"You have willingly shared information with us about the important and actionable intelligence obtained under these surveillance programs," wrote a letter to director of national intelligence James Clapper, on Friday. "Now we require your assistance in making a determination that the privacy protections in place are functioning as designed."
These programs were authorized under Section 702 of the Foreign Intelligence Surveillance Act, a statute that allowed the government to secretly collect any data on foreign citizens, but also collect data on Americans who are incidentally collected as part of that effort.
Critics argue that this is a "backdoor search" on Americans that doesn't require a warrant, contravening Fourth Amendment protections against unwarranted domestic surveillance.
The letter asked "simply for a rough estimate" of how many Americans were ensnared in the programs, rather than an "exact count." Clapper has never publicly said how many searches, or how many people ordinarily protected under the constitution, were affected.
Now Congress wants to know before it reauthorizes any of the provisions that Section 702 permit.
But that might be a tough task, given how lawmakers have faced Clapper's "reluctance to provide this information in the past."
Sen. Ron Wyden (D-OR), a civil liberties and privacy advocate, has been asking for this information since 2011, when he first revealed that there was a "secret" interpretation of the Patriot Act. Thanks to disclosures by whistleblower Edward Snowden, that interpretation allowed the government to collect any "tangible" data from a company, like calling records from a phone company.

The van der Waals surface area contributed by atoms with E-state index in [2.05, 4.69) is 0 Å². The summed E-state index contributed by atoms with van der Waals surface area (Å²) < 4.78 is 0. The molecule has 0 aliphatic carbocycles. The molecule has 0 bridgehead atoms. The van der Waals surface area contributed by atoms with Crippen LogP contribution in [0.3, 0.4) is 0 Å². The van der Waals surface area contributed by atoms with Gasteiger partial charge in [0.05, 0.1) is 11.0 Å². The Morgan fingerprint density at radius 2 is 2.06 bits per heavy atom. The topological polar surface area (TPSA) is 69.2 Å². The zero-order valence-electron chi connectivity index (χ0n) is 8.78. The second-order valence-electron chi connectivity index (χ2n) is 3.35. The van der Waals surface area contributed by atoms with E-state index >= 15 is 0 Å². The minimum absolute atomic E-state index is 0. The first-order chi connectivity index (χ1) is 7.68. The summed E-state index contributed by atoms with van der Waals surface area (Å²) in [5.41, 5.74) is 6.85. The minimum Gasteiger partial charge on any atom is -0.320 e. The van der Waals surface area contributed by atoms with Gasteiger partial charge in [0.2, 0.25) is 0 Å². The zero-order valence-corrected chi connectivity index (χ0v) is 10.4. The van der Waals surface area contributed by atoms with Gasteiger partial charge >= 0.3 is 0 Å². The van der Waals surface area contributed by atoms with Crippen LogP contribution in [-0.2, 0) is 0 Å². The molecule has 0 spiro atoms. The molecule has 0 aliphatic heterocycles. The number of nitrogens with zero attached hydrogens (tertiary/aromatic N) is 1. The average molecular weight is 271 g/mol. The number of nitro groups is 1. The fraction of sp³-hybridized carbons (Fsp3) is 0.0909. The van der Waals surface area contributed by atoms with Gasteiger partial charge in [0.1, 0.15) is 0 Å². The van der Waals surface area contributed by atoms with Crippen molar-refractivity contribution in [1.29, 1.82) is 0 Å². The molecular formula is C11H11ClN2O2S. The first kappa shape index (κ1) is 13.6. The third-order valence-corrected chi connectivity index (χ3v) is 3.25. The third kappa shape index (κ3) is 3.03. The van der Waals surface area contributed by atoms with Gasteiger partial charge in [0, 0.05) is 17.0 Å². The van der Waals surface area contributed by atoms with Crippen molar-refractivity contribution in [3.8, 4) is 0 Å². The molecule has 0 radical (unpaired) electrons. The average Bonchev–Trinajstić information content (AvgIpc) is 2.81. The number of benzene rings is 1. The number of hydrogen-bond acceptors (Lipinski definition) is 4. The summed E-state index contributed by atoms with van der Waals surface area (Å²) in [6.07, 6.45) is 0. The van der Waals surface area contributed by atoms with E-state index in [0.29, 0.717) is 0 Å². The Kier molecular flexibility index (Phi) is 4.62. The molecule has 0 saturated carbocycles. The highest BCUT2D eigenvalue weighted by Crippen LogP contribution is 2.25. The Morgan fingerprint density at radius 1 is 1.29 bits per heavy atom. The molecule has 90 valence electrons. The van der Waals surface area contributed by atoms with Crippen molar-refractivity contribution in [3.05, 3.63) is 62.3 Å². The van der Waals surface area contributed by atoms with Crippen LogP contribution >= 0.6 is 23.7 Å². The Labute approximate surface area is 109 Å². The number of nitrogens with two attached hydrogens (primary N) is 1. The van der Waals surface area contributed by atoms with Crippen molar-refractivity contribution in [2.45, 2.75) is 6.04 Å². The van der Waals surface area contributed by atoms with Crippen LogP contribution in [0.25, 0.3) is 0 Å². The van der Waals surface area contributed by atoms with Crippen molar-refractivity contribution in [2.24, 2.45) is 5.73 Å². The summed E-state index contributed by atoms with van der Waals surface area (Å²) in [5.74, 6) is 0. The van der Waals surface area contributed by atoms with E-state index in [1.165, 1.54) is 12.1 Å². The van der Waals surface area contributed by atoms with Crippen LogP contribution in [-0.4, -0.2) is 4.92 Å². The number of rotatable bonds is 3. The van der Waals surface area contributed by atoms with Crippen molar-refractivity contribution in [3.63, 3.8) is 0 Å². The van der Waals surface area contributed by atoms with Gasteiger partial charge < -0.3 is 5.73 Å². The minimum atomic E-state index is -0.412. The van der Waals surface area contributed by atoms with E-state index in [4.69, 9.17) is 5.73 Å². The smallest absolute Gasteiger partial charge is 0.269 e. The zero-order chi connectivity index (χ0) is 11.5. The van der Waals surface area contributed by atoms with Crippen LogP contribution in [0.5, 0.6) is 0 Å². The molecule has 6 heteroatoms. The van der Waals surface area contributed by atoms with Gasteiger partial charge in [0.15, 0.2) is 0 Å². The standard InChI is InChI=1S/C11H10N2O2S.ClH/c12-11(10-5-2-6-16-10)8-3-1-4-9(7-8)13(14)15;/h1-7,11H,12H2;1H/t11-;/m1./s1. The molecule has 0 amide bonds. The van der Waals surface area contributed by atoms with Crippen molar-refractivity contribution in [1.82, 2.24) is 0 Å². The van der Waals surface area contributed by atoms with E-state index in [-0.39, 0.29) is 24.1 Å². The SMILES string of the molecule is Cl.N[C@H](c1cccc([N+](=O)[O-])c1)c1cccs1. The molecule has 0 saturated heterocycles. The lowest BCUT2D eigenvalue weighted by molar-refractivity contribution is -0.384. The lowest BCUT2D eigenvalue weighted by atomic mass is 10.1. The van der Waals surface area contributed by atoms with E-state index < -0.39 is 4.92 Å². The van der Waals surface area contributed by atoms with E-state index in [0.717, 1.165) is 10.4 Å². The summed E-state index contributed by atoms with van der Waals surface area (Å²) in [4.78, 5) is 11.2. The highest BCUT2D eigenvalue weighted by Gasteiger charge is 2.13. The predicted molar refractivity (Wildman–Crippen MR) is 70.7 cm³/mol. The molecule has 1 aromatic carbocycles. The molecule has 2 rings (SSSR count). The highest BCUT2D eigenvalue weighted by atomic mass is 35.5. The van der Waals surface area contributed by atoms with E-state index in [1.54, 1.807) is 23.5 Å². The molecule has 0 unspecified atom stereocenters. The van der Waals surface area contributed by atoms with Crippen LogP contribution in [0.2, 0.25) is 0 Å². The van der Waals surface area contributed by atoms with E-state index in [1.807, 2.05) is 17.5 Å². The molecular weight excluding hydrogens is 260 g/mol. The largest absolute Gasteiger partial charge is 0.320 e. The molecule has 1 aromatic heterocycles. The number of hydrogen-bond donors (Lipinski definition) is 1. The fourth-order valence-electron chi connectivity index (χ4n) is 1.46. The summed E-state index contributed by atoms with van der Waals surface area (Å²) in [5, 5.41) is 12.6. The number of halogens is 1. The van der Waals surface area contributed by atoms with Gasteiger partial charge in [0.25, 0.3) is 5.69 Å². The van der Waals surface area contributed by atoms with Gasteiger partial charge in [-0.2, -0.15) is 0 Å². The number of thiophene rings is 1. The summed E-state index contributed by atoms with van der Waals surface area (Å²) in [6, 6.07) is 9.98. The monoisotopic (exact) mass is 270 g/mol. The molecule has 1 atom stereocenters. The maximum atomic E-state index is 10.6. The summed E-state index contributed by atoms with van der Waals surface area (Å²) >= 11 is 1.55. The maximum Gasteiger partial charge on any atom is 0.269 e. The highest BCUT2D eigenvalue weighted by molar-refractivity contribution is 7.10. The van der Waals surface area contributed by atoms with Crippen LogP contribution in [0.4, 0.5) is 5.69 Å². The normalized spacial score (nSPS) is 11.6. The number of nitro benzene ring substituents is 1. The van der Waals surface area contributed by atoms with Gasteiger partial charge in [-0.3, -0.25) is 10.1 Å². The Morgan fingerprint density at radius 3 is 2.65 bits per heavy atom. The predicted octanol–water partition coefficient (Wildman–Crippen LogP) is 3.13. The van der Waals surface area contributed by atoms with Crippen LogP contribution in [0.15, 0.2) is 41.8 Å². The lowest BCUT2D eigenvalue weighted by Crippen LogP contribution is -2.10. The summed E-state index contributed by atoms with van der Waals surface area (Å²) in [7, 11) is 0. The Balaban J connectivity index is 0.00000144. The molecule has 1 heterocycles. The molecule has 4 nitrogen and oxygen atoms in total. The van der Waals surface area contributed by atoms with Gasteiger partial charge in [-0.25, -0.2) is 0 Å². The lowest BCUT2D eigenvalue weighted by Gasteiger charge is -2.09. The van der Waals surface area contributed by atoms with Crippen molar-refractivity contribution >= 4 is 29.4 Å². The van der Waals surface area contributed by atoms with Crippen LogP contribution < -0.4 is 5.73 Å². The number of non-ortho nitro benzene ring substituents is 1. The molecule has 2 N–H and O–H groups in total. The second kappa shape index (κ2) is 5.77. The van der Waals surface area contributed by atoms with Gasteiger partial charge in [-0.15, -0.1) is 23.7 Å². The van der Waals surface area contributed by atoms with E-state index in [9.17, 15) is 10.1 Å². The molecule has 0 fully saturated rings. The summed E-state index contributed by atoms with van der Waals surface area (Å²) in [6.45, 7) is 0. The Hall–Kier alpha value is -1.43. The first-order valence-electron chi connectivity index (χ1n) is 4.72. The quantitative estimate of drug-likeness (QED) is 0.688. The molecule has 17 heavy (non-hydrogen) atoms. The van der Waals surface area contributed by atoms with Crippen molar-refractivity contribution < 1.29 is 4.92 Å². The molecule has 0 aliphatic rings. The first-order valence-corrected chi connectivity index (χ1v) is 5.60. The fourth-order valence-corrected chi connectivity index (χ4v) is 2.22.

In a letter to Wyden in 2014, Clapper only went as far as to say that that there "have been queries, using US person identifiers, of communications lawfully acquired to obtain foreign intelligence targeting non-US persons reasonably believed to be located outside the United States."
Clapper has a choice of handing over that unknown figure of Americans affected and take a short-term publicity hit, or deny the House members' request and face a watering down or killing of the statute.
But considering that the statute is only used to collect a fraction of all the National Security Agency's intelligence, the lawmakers' efforts might be a little displaced.
Former NSA analyst turned whisleblower William Binney said a little-known executive order is a "blank check" for the intelligence community to use when all other laws fail, or simply don't reach far enough.
According to the NSA, the executive order -- its contents and interpretations of which are classified -- grants the agency the majority of its authority.
The House members gave Clapper until May 6 to respond.